Direct sales has grown since the days of Tup­per­ware

In­dus­try now in­volves sales in tea, cloth­ing, jew­elry, kitchen stuff

The Hamilton Spectator - - BUSINESS - ALEK­SAN­DRA SA­GAN

TORONTO — About three years ago, Diana Eves signed up to sell loose leaf tea and re­cruit sales­peo­ple for an An­caster-based com­pany called Steeped Tea on her mother’s in­sis­tence.

The Cal­gar­ian says she now rakes in about $1,300 monthly from com­mis­sion on her sales and those of some of her re­cruits. Within the next two years, she plans to leave her re­tail job.

“Be­ing your own boss is a huge ben­e­fit,” she says, rat­tling off a list of other ad­van­tages of her gig in­clud­ing flex­i­ble work hours and the ca­ma­raderie among her team.

This busi­ness model re­ferred to as multi-level mar­ket­ing or direct sell­ing is of­ten as­so­ci­ated with the hey­day of Tup­per­ware par­ties. It has since bal­looned to in­clude folks ped­dling jew­elry, hand­bags, kitchen gad­gets, makeup, leg­gings and more for com­pa­nies of­ten tout­ing a prof­itable side hus­tle, along with em­pow­er­ment to mostly fe­male re­cruits.

In Canada, nearly 800,000 peo­ple at­tempt to make money this way, ac­cord­ing to the Direct Sell­ers As­so­ci­a­tion of Canada. In the U.S., 20.2 mil­lion worked as con­sul­tants last year, ac­cord­ing to the Direct Sell­ing As­so­ci­a­tion, a jump of 11 per cent from the prior year.

But some say con­sul­tants don’t stand to profit much and the ar­range­ment can cre­ate pres­sure to sup­ple­ment a loved one’s in­come.

Multi-level mar­ket­ing struc­tures are prone to op­er­ate as il­le­gal pyra­mid schemes, said Wil­liam W. Keep, dean of the Col­lege of New Jer­sey School of Busi­ness, who stud­ies th­ese types of busi­ness mod­els.

Some of th­ese com­pa­nies re­quire con­sul­tants to pur­chase a min­i­mum amount of prod­ucts monthly and can’t show suf­fi­cient pub­lic de­mand for their goods, he said. The U.S. Fed­eral Trade Com­mis­sion re­cently or­dered one of them, Her­bal­ife, to re­struc­ture its Amer­i­can op­er­a­tions, in­clud­ing en­sur­ing that at least 80 per cent of its prod­uct sales come from re­tail cus­tomers.

How­ever, many of th­ese com­pa­nies main­tain they are not pyra­mid schemes. They can op­er­ate legally in Canada, ac­cord­ing to the Cana­dian Con­sumer Hand­book, so long as they abide by the Com­pe­ti­tion Act, which in­cludes not sell­ing oner­ous amounts of in­ven­tory to con­sul­tants.

Eves said she doesn’t stock up on Steeped Tea goods, and the com­pany is not a pyra­mid scheme be­cause it pro­motes a prod­uct and gives all re­cruits the same op­por­tu­nity to suc­ceed. She stressed she is not a Steeped Tea em­ployee, so her views don’t nec­es­sar­ily re­flect those of the com­pany.

Steeped Tea, which has its cor­po­rate of­fices in An­caster, did not make any­one avail­able for an in­ter­view or an­swer ques­tions via email prior to pub­li­ca­tion.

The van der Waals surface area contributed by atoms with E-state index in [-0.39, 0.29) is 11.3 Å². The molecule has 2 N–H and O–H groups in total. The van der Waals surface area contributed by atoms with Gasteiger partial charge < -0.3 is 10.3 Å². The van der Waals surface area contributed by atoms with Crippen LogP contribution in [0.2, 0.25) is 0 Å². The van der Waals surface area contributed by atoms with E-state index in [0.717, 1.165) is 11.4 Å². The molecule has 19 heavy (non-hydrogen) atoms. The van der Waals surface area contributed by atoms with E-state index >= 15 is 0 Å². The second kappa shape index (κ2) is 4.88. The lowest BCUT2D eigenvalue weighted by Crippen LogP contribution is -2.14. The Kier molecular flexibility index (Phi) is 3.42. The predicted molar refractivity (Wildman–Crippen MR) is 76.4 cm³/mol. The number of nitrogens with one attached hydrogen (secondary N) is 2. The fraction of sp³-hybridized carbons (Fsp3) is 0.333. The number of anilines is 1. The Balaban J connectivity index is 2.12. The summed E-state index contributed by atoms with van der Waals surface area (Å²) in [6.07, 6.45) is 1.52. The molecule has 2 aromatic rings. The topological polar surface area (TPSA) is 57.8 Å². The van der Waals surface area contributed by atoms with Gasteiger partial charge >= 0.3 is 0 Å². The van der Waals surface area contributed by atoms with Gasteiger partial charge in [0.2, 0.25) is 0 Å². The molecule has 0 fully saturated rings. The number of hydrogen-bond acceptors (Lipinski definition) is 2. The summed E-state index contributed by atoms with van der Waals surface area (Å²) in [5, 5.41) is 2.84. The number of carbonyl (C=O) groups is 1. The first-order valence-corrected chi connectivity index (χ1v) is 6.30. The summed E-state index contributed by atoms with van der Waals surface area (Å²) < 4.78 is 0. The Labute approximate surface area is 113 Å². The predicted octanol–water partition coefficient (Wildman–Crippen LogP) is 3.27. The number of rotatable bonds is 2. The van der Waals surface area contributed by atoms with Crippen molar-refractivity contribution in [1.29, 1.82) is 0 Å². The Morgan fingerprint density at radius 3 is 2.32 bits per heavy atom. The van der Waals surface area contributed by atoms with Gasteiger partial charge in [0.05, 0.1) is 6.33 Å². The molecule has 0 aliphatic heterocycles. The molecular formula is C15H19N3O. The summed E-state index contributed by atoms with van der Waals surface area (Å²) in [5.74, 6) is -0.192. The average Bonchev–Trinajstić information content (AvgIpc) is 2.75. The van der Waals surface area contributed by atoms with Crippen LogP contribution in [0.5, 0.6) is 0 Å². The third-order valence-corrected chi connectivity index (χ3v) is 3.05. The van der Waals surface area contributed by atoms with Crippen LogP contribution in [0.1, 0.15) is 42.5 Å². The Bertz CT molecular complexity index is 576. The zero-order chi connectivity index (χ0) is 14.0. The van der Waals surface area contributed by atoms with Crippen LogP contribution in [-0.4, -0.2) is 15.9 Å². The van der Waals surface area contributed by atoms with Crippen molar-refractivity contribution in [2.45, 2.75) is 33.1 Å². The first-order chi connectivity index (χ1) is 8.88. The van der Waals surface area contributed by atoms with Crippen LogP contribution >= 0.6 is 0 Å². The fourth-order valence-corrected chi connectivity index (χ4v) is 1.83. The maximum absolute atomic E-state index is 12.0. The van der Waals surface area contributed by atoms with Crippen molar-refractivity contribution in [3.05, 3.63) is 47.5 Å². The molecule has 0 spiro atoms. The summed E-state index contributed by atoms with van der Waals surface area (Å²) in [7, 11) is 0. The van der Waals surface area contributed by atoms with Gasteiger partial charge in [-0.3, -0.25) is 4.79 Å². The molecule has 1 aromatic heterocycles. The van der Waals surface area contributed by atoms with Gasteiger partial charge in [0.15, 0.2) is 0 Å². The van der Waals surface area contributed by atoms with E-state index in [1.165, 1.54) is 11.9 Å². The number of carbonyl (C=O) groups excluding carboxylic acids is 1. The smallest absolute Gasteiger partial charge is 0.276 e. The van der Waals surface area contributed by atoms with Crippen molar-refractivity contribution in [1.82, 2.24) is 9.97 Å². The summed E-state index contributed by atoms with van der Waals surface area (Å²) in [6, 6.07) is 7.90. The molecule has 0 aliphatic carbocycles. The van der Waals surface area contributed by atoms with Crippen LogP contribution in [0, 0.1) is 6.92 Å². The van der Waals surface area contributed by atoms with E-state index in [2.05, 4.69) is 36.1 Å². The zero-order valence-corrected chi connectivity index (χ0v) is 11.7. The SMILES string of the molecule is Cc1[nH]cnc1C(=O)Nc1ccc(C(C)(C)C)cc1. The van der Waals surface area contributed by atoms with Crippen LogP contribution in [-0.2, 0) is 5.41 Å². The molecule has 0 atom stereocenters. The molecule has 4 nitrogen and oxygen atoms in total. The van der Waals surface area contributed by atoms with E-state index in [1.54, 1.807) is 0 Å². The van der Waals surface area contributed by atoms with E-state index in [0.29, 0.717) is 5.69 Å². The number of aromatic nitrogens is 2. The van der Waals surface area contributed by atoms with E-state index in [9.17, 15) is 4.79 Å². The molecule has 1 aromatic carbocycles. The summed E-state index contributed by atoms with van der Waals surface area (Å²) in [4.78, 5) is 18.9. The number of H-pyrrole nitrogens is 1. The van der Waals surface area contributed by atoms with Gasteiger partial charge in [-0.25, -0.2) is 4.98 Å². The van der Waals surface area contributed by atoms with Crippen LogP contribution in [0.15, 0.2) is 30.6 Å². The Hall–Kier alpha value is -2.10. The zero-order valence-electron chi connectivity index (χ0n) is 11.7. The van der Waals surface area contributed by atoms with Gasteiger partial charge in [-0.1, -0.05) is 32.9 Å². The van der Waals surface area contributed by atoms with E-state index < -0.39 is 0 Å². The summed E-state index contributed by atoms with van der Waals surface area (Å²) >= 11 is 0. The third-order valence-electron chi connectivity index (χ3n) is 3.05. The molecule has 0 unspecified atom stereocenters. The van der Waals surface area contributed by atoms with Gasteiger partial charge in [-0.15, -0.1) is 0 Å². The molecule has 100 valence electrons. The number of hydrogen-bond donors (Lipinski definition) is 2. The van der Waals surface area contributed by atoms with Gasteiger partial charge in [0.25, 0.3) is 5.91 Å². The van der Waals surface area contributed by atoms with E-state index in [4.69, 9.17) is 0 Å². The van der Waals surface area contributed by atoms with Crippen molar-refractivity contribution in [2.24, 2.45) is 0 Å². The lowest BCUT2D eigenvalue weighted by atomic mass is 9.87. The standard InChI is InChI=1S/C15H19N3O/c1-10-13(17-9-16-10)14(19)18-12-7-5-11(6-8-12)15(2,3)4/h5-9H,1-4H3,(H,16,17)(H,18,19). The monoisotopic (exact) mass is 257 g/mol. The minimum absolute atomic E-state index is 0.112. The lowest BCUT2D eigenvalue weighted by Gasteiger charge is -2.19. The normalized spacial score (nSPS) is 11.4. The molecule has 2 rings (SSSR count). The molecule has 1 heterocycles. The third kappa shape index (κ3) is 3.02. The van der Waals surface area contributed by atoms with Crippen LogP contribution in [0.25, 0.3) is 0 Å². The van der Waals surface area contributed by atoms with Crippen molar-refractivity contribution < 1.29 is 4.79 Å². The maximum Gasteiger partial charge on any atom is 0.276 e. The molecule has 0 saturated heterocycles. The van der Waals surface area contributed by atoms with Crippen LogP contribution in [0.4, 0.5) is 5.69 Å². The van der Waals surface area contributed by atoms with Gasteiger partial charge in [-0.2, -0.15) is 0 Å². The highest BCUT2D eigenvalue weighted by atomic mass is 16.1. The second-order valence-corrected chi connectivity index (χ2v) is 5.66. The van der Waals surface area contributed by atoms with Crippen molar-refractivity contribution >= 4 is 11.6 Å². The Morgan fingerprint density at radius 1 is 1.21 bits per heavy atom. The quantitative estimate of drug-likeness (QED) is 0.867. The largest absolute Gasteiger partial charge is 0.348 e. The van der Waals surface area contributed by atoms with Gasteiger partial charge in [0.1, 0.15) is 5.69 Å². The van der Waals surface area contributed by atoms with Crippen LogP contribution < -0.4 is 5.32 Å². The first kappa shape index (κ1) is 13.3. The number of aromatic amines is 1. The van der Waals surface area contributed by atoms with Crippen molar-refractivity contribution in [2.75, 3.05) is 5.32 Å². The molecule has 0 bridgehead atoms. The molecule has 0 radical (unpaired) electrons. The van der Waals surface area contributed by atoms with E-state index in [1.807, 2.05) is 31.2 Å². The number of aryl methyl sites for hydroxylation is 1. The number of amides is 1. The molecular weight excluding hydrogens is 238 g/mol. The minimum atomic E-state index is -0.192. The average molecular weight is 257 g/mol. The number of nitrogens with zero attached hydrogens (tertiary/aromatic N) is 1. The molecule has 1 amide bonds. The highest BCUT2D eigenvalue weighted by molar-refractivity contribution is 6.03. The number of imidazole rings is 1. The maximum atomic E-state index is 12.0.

But just be­cause the com­pa­nies fol­low the let­ter of the law doesn’t mean mak­ing money is easy.

At Scentsy, a fra­grance com­pany, con­sul­tants fall into nine tiers, ac­cord­ing to a com­pany doc­u­ment posted on their web­site that shows av­er­age an­nual earn­ings as of De­cem­ber 2014.

Nearly 65 per cent of its con­sul­tants — more than 66,000 — sit on the sec­ond tier, where the av­er­age worker made US$463.34 in a year.

Top-level direc­tors, of which there are fewer than 200, earned an av­er­age of US$113,363.98. The high­est earner made nearly US$1 mil­lion, while its least prof­itable di­rec­tor took home just more than US$6,000.

Scentsy also did not make any­one avail­able for an in­ter­view or an­swer ques­tions via email.

The prob­a­bil­ity of suc­cess, Keep said, is not en­cour­ag­ing based on the limited earn­ings in­for­ma­tion avail­able from multi-level mar­ket­ing com­pa­nies.

Peo­ple look­ing for “sig­nif­i­cant fi­nan­cial gain” rather than so­cial ben­e­fits shouldn’t sign up, said Ela Vere­siu, as­sis­tant pro­fes­sor of mar­ket­ing at York Uni­ver­sity’s Schulich School of Busi­ness in Toronto.

“For the fun as­pect of it, for the free prod­ucts, to keep busy — sure,” said Vere­siu.

Eves says the amount of in­come one can earn boils down to one thing.

“The bot­tom line is the same: it’s your mo­ti­va­tion,” she said.

“If there’s six peo­ple on your block that sell Steeped Tea, I guess you’re just go­ing to have to try a lit­tle harder.”

But “un­in­tended neg­a­tive con­se­quences” of this sales model, said Vere­siu, in­clude strain­ing so­cial re­la­tion­ships through sales ef­forts.

U.S. hu­mour writer Rachael Pav­lik cap­tured this sen­ti­ment in a satir­i­cal rant pub­lished last Novem­ber on Scary Mommy, an on­line par­ent­ing pub­li­ca­tion, about why she’s no longer shelling out dol­lars for prod­ucts her friends sell.

In an in­ter­view, Pav­lik said at one point, she would re­ceive a cou­ple of in­vi­ta­tions a week to at­tend sales par­ties. She bought sev­eral things be­fore she stopped go­ing.

“It just feels very phoney to me and it’s like I’m just a prospect for you to make more money,” she said of re­cruit­ing friends to a sales force.

“A good way to lose friends is to push peo­ple into some­thing that they don’t want to do so that you can make money.”


Diana Eves, a seller for Steeped Tea, pours tea dur­ing a home tast­ing party iin Ch­ester­mere, Alta.

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